Syneron Medical Ltd. (NSDQ:ELOS) closed a deal to snap up one of its main rivals, Candela Corp. (NSDQ:CLZR), for $65 million, leaving its shareholders owning 80 percent of the company and former Candela owners with a 20 percent stake.
The consummation of the deal, first announced Sept. 9, 2009, means Candela shareholders will receive 0.2911 Syneron shares for each share of Candela, or $2.84 per share, according to regulatory filings.
Candela shares were trading at $3.13 as of about 12:30 Jan. 5. Syneron shares were trading at $10.84 around that time.
Yokneam, Israel-based Syneron said the deal will see Wayland, Mass.-based Candela become a subsidiary of the Israeli firm, maintaining both its brand and its Bay State operations. Syneron’s North American headquarters will stay in Irvine, Calif., with Candela keeping its Wayland base and its subsidiary operations in Australia, France, Germany, Italy, Japan, Portugal, Spain and the United Kingdom. Effective today, its shares will be de-listed from the NASDAQ exchange and begin trading under Syneron’s ELOS ticker.
Syneron CEO Louis Scafuri, who will become chief of the new combination, said the deal creates the world’s largest cosmetic medical device company. Candela CEO Gerard Puorro will join Syneron’s board of directors and “other key executives from Candela” will join the management team, Scafuri said.
Syneron CFO Fabian Tenenbaum said the short-term focus will be on “achieving cost savings through synergies and reduced operating expenses at both companies.”
“We believe these cost saving programs, which are already in place, will position the company to be profitable and the transaction to be accretive to earnings as the global economic environment strengthens,” Tenenbaum said.
Syneron spokeswoman Catherine Kniker told MassDevice in an email that the merger will see each brand maintaining separate sales forces. Syneron will also put “aesthetic practice consultants” into the field, she wrote, “with the goal of raising the industry standard for sales support and ensuring customers acquire the best solution for their current and long-term needs of their practice.”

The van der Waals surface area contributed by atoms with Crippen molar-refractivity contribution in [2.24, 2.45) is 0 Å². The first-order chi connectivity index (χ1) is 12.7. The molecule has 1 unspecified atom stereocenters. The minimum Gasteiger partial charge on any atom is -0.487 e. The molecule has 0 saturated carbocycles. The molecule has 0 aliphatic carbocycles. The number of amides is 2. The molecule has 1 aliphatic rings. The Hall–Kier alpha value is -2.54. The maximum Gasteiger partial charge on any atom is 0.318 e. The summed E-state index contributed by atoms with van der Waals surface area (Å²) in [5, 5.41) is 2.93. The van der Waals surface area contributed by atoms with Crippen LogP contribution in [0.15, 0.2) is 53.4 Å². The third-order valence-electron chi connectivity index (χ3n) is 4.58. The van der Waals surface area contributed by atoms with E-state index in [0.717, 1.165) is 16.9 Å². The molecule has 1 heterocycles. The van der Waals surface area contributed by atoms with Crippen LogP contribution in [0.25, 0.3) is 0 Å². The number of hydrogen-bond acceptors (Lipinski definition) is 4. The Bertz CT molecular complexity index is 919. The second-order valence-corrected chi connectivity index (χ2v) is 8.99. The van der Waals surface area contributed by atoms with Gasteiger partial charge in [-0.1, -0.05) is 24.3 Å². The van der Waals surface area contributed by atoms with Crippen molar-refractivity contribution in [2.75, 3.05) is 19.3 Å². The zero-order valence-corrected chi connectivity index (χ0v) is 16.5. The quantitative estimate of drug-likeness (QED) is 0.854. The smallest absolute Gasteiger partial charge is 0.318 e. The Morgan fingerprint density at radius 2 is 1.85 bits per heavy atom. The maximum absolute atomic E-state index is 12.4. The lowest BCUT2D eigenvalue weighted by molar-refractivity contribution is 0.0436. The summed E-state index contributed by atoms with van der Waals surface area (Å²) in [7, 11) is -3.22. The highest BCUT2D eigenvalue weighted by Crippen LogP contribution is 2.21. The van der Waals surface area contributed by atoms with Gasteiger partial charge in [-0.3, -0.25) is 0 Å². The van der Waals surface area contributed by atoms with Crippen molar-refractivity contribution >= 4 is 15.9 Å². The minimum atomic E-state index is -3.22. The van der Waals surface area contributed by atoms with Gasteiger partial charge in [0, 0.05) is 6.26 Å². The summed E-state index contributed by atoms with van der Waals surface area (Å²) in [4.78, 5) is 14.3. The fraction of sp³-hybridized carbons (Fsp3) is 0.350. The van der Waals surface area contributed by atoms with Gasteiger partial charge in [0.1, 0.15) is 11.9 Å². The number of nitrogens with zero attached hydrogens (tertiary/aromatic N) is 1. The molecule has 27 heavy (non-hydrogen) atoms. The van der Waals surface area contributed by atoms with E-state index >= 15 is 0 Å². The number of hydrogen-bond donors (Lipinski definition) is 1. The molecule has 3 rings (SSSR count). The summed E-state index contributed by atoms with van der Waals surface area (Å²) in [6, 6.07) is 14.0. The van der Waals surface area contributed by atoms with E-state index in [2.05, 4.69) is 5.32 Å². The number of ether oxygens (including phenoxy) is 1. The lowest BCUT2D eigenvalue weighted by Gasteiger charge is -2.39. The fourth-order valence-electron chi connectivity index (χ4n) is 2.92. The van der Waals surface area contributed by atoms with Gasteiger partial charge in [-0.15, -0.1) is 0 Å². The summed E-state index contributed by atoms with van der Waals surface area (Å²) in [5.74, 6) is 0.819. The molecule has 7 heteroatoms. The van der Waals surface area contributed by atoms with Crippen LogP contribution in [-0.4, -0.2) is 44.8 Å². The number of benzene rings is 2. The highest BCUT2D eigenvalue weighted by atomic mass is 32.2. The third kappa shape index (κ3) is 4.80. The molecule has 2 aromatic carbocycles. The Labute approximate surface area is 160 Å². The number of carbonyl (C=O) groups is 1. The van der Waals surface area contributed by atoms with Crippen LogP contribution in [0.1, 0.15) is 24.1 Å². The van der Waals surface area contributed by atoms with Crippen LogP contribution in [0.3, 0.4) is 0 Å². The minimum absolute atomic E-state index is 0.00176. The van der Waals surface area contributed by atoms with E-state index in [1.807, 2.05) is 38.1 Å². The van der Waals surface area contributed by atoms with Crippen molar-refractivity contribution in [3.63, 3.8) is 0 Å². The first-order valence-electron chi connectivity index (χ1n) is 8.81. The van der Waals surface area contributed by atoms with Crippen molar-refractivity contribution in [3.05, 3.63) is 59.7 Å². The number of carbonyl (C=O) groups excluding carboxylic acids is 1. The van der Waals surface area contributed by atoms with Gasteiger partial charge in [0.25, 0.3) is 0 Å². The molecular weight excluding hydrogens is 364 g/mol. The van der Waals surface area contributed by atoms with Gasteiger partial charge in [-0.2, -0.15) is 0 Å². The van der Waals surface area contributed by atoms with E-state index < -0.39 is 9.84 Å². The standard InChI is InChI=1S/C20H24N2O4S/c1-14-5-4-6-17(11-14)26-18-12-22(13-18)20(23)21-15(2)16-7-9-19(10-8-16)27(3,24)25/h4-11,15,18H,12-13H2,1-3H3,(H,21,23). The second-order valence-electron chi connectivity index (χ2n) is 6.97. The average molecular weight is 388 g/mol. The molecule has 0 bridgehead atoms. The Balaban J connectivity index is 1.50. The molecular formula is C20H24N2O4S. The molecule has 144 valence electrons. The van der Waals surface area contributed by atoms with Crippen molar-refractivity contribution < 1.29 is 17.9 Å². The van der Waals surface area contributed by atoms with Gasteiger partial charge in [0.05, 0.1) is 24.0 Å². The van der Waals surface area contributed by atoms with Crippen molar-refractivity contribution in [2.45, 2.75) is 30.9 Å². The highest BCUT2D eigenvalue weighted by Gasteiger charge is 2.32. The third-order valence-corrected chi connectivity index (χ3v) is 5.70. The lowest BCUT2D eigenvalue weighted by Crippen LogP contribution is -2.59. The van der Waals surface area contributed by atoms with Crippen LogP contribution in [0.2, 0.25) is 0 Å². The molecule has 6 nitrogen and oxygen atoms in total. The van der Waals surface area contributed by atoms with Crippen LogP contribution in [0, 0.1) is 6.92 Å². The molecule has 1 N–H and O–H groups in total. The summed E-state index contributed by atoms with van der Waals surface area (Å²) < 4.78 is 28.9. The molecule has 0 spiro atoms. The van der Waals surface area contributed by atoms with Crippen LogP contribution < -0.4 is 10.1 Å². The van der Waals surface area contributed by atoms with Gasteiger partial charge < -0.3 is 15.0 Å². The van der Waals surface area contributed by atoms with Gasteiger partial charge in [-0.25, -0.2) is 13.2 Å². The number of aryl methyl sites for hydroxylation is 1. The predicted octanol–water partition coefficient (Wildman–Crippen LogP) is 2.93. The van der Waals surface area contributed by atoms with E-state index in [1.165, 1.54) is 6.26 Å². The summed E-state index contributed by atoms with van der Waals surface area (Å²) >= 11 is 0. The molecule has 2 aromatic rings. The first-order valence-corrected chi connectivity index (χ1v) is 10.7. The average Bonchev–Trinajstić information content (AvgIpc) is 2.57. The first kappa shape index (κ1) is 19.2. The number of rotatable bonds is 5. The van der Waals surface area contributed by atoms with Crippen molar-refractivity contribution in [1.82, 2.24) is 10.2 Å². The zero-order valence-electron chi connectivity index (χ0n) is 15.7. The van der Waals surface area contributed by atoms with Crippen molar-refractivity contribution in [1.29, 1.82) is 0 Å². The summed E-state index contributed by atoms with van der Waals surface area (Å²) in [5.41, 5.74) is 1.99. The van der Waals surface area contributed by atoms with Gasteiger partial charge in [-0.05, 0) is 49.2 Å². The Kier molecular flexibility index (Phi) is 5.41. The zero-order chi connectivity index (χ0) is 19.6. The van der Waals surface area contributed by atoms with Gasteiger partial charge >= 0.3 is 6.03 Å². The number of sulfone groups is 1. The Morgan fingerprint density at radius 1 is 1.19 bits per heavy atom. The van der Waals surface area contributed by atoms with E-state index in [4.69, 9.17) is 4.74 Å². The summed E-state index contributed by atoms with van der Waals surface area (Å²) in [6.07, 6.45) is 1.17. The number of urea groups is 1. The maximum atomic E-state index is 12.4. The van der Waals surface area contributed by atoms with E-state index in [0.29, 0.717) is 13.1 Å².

“We have a uniquely complementary product portfolio with no real overlap. We intend to commit capital to expand capacity in strategic product segments and to meet customer requirements with an acute focus on innovation, safety and efficacy,” Kniker wrote.
Asked whether the merger would mean layoffs for Candela or Syneron employees, Kniker wrote that some workers could lose their jobs as the company works to improve “organizational effectiveness and to align our people with our strategic imperatives.”
“This will require refocusing of some programs and may shift our resource needs and could impact a limited number of employees,” she wrote.
The closing sets the stage for the continuation of a prolonged legal battle against both companies being waged by Palomar Medical Technologies. That Burlington, Mass.-based firm sued Candela and Syneron in the U.S. District Court for Massachusetts, alleging infringement of a pair of hair-removal technology patents.
The U.S. Patent and Trademark Office handed Palomar a pair of wins earlier this year, affirming the validity of both patents and multiple new claims within them.
And the European Patent Office upheld the patents in May as “novel and inventive” over its competitors’ intellectual property.
Candela ended the first quarter of fiscal 2010 — its last as a stand-alone entity — with more than $23 million in the bank, down slightly from the same period last year but still enough to cover about a third of the price Syneron will pay.
During the three months ended Sept. 26, 2009, Candela posted a net loss of $3.6 million on about $26.2 million in sales, compared with a net loss of $4 million on sales of $26.6 million during the same period in 2008.
Company officials said the quarterly results included $2.3 million in expenses related to the merger.